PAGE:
I have a large file
foo.tar.xz that contains a lot (say 200000) of files. I figured out that this archive contains some (around 5000) files I don't want. I don't have sufficient disk space to decompress the whole thing onto my disk; additionally, I fear attributes / rights might get lost if I do so. I have enough space to host two copies of the compressed archive though. Is there a tool to remove some of the files from the archive (specified with a regex on the filename) on-the-fly, i.e. without unpacking the archive into individual files?
I have a large file
GNU tar has a
--delete option that works with archives too nowadays.
Use it like this, for example:
tar -vf yourArchive.tar --delete your/path/to/delete
Beware: It will most likely not work on any kind of magnetic tape medium. But
tar has no problems working in a pipe, so you can just use a temporary tar file and overwrite the tape with that afterwards. It also won't work on compressed files, so you would need to uncompress the file.
Also, the operation will be rather slow in any case, due to the (by design) packed linear nature of tar archives.
1It does exist, but it doesn't work with files where random access is not possible (e.g. compress archives) but this is my use-case. Aug 31, 2016 at 12:18
1The other problem is that I cannot specify a pattern to delete. Note my comment from 2013 where I already address the shortcomings of
gtar --delete. Aug 31, 2016 at 12:19
--wildcardsallows you to use patterns rather than filenames, so create a temporary file containing the patterns and use
unxz < file.tar.xz | tar --wildcards --delete -T patternfile | xz > file2.tar.xz. It won't do a full regex (if you need that, just use
tar -tand build up a list of filenames to delete), just filename matching patterns. Aug 31, 2016 at 14:00
1BEWARE: this command might corrupt your tar file. Unfortunately, it destroyed mine and I was dumb enough to not create a backup copy. I'm not sure what the reason is, but in my case, it started creating thousands of duplicates for every file. I had to SIGTERM the process because the archive grew 10x from the original size, but the data has been already lost by that moment.– noomorphApr 10, 2022 at 10:49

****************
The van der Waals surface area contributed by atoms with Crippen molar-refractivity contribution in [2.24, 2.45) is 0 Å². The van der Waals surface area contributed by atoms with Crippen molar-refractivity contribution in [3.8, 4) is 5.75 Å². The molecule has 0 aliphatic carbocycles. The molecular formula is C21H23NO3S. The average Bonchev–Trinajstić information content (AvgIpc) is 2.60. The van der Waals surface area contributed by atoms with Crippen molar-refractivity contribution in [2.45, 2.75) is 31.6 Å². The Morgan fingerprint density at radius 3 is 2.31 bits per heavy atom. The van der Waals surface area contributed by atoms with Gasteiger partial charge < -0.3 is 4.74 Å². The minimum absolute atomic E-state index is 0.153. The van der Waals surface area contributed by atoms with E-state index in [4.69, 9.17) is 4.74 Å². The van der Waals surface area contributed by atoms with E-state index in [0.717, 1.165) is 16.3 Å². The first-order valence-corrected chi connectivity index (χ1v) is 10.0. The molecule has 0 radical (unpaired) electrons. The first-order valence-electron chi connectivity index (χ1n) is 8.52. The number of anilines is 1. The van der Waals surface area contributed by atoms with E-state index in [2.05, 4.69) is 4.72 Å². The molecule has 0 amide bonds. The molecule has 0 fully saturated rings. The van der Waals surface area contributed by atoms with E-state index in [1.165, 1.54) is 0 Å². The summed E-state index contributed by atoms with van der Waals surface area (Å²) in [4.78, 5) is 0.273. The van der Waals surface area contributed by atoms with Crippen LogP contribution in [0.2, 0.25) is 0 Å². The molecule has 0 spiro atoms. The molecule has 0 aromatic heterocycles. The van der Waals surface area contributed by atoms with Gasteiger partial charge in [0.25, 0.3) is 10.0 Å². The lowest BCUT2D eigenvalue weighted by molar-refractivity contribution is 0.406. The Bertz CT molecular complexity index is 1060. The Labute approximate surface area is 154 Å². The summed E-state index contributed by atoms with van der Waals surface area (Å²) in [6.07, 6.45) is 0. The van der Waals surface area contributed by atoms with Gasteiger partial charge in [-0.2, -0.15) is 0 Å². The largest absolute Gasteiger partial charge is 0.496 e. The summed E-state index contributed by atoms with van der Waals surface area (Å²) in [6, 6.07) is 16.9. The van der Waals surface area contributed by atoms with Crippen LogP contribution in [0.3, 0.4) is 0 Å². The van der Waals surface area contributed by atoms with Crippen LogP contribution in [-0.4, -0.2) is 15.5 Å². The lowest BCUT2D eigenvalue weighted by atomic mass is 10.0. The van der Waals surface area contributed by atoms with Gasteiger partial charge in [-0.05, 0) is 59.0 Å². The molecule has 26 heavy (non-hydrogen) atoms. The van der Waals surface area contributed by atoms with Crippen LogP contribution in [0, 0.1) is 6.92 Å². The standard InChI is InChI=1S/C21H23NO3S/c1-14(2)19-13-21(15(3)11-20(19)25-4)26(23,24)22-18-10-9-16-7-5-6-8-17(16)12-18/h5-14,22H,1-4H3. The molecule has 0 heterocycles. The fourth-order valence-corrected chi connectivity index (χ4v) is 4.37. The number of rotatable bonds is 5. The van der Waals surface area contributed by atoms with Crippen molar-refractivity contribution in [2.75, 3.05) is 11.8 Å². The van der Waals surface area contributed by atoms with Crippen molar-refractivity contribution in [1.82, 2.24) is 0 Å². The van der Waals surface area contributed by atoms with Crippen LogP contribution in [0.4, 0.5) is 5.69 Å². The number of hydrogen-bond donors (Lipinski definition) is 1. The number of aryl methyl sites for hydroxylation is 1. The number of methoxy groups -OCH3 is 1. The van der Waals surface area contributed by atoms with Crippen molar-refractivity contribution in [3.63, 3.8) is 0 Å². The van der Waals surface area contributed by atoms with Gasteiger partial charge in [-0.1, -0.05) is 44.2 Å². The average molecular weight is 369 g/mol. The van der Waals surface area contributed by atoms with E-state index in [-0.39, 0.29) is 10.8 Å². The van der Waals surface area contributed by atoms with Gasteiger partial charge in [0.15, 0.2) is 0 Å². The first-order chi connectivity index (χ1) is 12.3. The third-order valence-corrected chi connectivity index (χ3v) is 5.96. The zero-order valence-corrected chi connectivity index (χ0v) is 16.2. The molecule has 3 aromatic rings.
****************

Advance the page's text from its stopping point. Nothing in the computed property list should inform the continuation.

(edited, as I misunderstood the question, which was since edited also)
The best you can do is to extract, delete, and recompress the entire file.
unxz < foobar-old.tar.xz | tar --delete foo/bar | xz > foobar-new.tar.xz
It's not possible to delete files from a tar directly.
tar is a stream, originally intended for tape drives which do not do random seeks well - while in theory it could be possible on a disk filesystem to punch a hole / rewrite the remaining file, with compression the point is moot as most if not all compression methods heavily depend on contents that occured earlier in the file. In order to do this in place you would need very detailed knowledge about both the compression method as well as the tar file format. That's complexity to a point no one would even bother with it. It's cheaper to just keep the files around and ignore them.
If you need this functionality, tar is probably not what you want.
Those files make up 35% of the archives size. The restrictions you point out seemingly do only apply if I rewrite the file, not if I modify it out-of-place, which I can do (I have enough space to save the packed archive twice). Is there such a tool? Mar 21, 2013 at 20:57
I may have misunderstood your question then. If you ARE willing to unpack the tar after all, and repack it, (just without actually creating the tarred files - i.e., a direct tar to tar pipe), it may be possible. Mar 21, 2013 at 21:01
Yeah, I can do that. It's just that the files have uids/gids/attributes that I need to preserve. Also, I do not have enough disk space to save the unpacked representation. I have enough space to save two packed archives though. Mar 21, 2013 at 21:05
1That's no problem at all. If I can do this in one pass, the time won't be too long. I can't imagine any archive format that allows for fast deletation while actually releasing storage. Mar 21, 2013 at 21:20
--wildcardshelp... I had to include
./at the start of the pattern though... Mar 5, 2018 at 12:59
According to the manual, you can pass a list of filenames to
tar to only extract those. For example:
$ tar --file archive.tar --list foo bar baz $ tar --file archive.tar --extract foo
I don't see how --extract helps me. Could you elaborate? Please keep in mind that I cannot unpack the archive (or substantial parts of it) to disk. Mar 21, 2013 at 21:07
2Please do not just post links: this is a wiki--add sufficient content for it to be unnecessary for people to leave the page to understand your answer. Mar 21, 2013 at 22:02